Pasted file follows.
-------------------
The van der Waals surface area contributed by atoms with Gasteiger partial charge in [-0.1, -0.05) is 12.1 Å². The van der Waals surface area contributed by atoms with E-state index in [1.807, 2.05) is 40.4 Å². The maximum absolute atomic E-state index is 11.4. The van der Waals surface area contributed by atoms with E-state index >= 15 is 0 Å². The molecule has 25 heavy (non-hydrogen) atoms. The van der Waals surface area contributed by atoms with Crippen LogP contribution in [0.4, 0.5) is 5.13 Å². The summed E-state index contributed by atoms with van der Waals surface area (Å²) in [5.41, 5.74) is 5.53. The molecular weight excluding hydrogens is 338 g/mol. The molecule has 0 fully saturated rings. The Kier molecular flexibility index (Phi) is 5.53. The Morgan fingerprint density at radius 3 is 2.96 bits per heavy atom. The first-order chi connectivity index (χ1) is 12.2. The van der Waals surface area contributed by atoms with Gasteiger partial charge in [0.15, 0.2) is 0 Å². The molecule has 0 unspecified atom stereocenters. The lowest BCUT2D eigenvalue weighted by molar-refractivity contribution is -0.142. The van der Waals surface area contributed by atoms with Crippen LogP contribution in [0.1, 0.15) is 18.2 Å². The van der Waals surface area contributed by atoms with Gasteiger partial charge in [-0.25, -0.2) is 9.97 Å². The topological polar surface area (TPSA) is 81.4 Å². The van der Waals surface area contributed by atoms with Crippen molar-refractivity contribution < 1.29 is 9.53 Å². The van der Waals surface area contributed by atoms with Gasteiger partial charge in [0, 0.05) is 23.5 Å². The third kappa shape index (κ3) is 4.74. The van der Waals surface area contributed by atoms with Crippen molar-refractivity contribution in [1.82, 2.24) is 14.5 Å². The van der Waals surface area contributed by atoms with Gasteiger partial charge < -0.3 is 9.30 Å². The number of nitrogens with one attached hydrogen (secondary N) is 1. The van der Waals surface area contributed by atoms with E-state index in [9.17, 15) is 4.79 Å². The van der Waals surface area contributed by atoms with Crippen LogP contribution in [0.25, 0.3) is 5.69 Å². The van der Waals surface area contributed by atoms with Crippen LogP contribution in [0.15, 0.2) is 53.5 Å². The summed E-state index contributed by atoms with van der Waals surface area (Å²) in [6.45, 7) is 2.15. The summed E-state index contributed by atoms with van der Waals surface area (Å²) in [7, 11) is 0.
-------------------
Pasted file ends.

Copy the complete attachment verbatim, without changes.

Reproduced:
The van der Waals surface area contributed by atoms with Gasteiger partial charge in [-0.1, -0.05) is 12.1 Å². The van der Waals surface area contributed by atoms with E-state index in [1.807, 2.05) is 40.4 Å². The maximum absolute atomic E-state index is 11.4. The van der Waals surface area contributed by atoms with E-state index >= 15 is 0 Å². The molecule has 25 heavy (non-hydrogen) atoms. The van der Waals surface area contributed by atoms with Crippen LogP contribution in [0.4, 0.5) is 5.13 Å². The summed E-state index contributed by atoms with van der Waals surface area (Å²) in [5.41, 5.74) is 5.53. The molecular weight excluding hydrogens is 338 g/mol. The molecule has 0 fully saturated rings. The Kier molecular flexibility index (Phi) is 5.53. The Morgan fingerprint density at radius 3 is 2.96 bits per heavy atom. The first-order chi connectivity index (χ1) is 12.2. The van der Waals surface area contributed by atoms with Gasteiger partial charge in [0.15, 0.2) is 0 Å². The molecule has 0 unspecified atom stereocenters. The lowest BCUT2D eigenvalue weighted by molar-refractivity contribution is -0.142. The van der Waals surface area contributed by atoms with Crippen LogP contribution in [0.1, 0.15) is 18.2 Å². The van der Waals surface area contributed by atoms with Gasteiger partial charge in [-0.25, -0.2) is 9.97 Å². The topological polar surface area (TPSA) is 81.4 Å². The van der Waals surface area contributed by atoms with Crippen molar-refractivity contribution < 1.29 is 9.53 Å². The van der Waals surface area contributed by atoms with Gasteiger partial charge in [0, 0.05) is 23.5 Å². The third kappa shape index (κ3) is 4.74. The van der Waals surface area contributed by atoms with Crippen molar-refractivity contribution in [1.82, 2.24) is 14.5 Å². The van der Waals surface area contributed by atoms with Gasteiger partial charge < -0.3 is 9.30 Å². The number of nitrogens with one attached hydrogen (secondary N) is 1. The van der Waals surface area contributed by atoms with E-state index in [9.17, 15) is 4.79 Å². The van der Waals surface area contributed by atoms with Crippen LogP contribution in [0.25, 0.3) is 5.69 Å². The van der Waals surface area contributed by atoms with Crippen LogP contribution in [0.15, 0.2) is 53.5 Å². The summed E-state index contributed by atoms with van der Waals surface area (Å²) in [6.45, 7) is 2.15. The summed E-state index contributed by atoms with van der Waals surface area (Å²) in [7, 11) is 0.